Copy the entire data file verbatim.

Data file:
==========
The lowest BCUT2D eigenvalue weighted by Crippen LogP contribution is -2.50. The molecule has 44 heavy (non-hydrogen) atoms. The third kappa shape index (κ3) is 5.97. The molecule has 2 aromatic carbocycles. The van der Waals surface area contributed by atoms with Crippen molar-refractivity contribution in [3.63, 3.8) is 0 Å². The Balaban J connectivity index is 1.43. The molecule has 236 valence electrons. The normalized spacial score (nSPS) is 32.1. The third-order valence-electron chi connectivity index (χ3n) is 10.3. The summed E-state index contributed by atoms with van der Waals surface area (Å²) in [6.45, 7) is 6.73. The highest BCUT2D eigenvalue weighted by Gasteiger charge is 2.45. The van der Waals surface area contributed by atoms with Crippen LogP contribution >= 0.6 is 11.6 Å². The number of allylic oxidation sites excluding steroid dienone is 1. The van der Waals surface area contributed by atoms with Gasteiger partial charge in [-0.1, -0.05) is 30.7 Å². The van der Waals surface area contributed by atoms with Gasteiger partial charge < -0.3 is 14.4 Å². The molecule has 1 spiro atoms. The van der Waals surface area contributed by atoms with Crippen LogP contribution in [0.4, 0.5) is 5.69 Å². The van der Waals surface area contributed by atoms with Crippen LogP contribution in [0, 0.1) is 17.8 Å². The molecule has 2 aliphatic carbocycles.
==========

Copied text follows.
The lowest BCUT2D eigenvalue weighted by Crippen LogP contribution is -2.50. The molecule has 44 heavy (non-hydrogen) atoms. The third kappa shape index (κ3) is 5.97. The molecule has 2 aromatic carbocycles. The van der Waals surface area contributed by atoms with Crippen molar-refractivity contribution in [3.63, 3.8) is 0 Å². The Balaban J connectivity index is 1.43. The molecule has 236 valence electrons. The normalized spacial score (nSPS) is 32.1. The third-order valence-electron chi connectivity index (χ3n) is 10.3. The summed E-state index contributed by atoms with van der Waals surface area (Å²) in [6.45, 7) is 6.73. The highest BCUT2D eigenvalue weighted by Gasteiger charge is 2.45. The van der Waals surface area contributed by atoms with Crippen LogP contribution >= 0.6 is 11.6 Å². The number of allylic oxidation sites excluding steroid dienone is 1. The van der Waals surface area contributed by atoms with Gasteiger partial charge in [-0.1, -0.05) is 30.7 Å². The van der Waals surface area contributed by atoms with Gasteiger partial charge < -0.3 is 14.4 Å². The molecule has 1 spiro atoms. The van der Waals surface area contributed by atoms with Crippen LogP contribution in [0.4, 0.5) is 5.69 Å². The van der Waals surface area contributed by atoms with Crippen LogP contribution in [0, 0.1) is 17.8 Å². The molecule has 2 aliphatic carbocycles.